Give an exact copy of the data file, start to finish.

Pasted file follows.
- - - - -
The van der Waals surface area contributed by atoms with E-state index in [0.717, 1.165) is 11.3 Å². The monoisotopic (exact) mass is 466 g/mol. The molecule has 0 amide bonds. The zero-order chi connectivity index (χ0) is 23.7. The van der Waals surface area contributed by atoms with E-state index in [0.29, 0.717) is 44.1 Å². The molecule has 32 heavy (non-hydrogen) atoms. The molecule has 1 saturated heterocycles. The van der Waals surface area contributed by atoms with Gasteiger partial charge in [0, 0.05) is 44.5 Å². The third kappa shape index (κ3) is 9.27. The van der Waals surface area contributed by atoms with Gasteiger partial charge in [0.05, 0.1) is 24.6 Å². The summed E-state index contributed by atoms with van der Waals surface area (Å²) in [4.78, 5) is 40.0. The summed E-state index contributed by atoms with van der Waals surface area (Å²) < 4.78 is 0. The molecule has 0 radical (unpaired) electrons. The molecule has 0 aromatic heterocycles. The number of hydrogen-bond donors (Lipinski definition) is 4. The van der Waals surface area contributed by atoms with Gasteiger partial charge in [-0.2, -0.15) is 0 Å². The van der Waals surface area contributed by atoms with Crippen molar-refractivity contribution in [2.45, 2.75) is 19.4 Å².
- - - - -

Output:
The van der Waals surface area contributed by atoms with E-state index in [0.717, 1.165) is 11.3 Å². The monoisotopic (exact) mass is 466 g/mol. The molecule has 0 amide bonds. The zero-order chi connectivity index (χ0) is 23.7. The van der Waals surface area contributed by atoms with E-state index in [0.29, 0.717) is 44.1 Å². The molecule has 32 heavy (non-hydrogen) atoms. The molecule has 1 saturated heterocycles. The van der Waals surface area contributed by atoms with Gasteiger partial charge in [0, 0.05) is 44.5 Å². The third kappa shape index (κ3) is 9.27. The van der Waals surface area contributed by atoms with Gasteiger partial charge in [0.05, 0.1) is 24.6 Å². The summed E-state index contributed by atoms with van der Waals surface area (Å²) in [4.78, 5) is 40.0. The summed E-state index contributed by atoms with van der Waals surface area (Å²) < 4.78 is 0. The molecule has 0 radical (unpaired) electrons. The molecule has 0 aromatic heterocycles. The number of hydrogen-bond donors (Lipinski definition) is 4. The van der Waals surface area contributed by atoms with Gasteiger partial charge in [-0.2, -0.15) is 0 Å². The van der Waals surface area contributed by atoms with Crippen molar-refractivity contribution in [2.45, 2.75) is 19.4 Å².